The particular genius of E.L. James is mixing the red room of whips and cable ties with the safer territory of emoticons and job applications and brotherly affirmations such as, “It’s fine.” The novel aims at the sweet spot between banal and outrageous that turns on not just the Boca Raton housewives but the Jane Austen fan-fiction junkies. Our heroine is not one of Fabio’s ravishing redheads or raven beauties. She says things like “Holy crap” and writes witty e-mails. She has never really been kissed, or even tempted, preferring to spend her evenings in the library. She is pale and “scruffy,” and so uncoordinated that when she first meets Christian she trips and falls onto the floor, much as Bridget Jones would. She is, in other words, all brain, and the point of her is to show that any woman can override her intellectual mind and give herself over to pure sensation.

Whether this constitutes an insult to thinking women everywhere is sort of beside the point. James is not aiming for social commentary; she is instead writing a textbook female fantasy long recorded by sex researchers but embarrassing to feminists. Decades of liberation have not erased the very taboo fantasy among women of being sexually overpowered. Researchers say this is because women’s desire is not, as many people assume, necessarily connected to close intimate relationships, as Daniel Bergner pointed out in his  New York Times magazine cover story, “What Do Women Want?” Instead the desire is narcissistic, meaning that women want to be the object of someone else’s overwhelming lust and need. Women want to be wanted, and if they are not they lose interest quickly. “What really turns women on is being so sexy that someone can’t help but transgress to get to you,” says Marta Meana, a professor of psychology at the University of Nevada.  These desires, she told Bergner, are a real dilemma. “Women want to be thrown up against a wall but not truly endangered. Women want a caveman and caring.” Their ideal man, she says, is someone like Denzel Washington, someone who seems like a mensch but also truly in charge.

Christian Grey is the ultimate gentleman predator. He is a scary control freak who insists on monitoring every aspect of Anastasia’s life, down to her clothing. Yet around mousy Ana he can’t control himself. “There’s something about you. I can’t leave you alone.” “I’m like a moth to a flame.” “I want you very badly, especially now, when you’re biting your lip again.” Do you have any idea how much I want you, Ana Steele?” He beats, flogs, and otherwise physically overpowers her and then asks, “Are you okay? Seriously, are you okay?”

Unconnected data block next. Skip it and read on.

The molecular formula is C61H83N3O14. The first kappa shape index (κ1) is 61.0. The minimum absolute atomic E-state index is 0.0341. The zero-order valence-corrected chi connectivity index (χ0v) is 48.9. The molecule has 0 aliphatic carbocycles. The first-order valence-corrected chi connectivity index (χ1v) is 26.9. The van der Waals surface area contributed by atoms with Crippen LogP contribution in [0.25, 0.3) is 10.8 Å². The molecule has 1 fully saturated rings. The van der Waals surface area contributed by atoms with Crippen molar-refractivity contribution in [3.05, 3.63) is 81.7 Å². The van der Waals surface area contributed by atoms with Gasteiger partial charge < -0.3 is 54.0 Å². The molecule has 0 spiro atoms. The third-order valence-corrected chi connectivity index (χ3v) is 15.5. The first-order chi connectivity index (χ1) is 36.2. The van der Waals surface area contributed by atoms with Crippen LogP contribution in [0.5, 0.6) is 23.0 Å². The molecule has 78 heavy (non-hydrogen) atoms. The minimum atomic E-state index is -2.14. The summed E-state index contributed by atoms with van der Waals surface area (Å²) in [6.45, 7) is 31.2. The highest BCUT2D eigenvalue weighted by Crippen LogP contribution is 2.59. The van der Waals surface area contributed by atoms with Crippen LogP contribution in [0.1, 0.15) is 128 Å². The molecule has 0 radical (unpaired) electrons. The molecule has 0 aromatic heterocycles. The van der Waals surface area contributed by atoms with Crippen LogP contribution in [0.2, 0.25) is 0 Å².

James has created perhaps the most relatable dominant and submissive couple to date, the Ross and Rachel of  BDSM (for bondage, discipline, sadism, masochism) fiction. When faced with a room full of cables and hooks, Ana has the same reaction any average woman would have. She decides that Christian is a freak and a pervert with serious problems. Over the next few chapters her “thinking brain” is at war with her “subconscious,” which wants her to relent. “Stop thinking so much Ana,” Christian warns, sounding like an inspirational life coach, or Tim Gunn, and eventually she gives in, and of course, she is more “sated” and empowered than she’s ever been.

One of James’ goals seems to be to make women the world over fear their own subconscious. If so, I have this to offer as consolation. Thankfully the BDSM subculture is extensively and often pedantically documented online. A quick Google search will reveal that in the real world of red rooms, men seem to vastly prefer to be dominated.  And the latest fetish seems to be something called “ballbusting,” which is exactly what it sounds like, and proof that women have nothing to fear.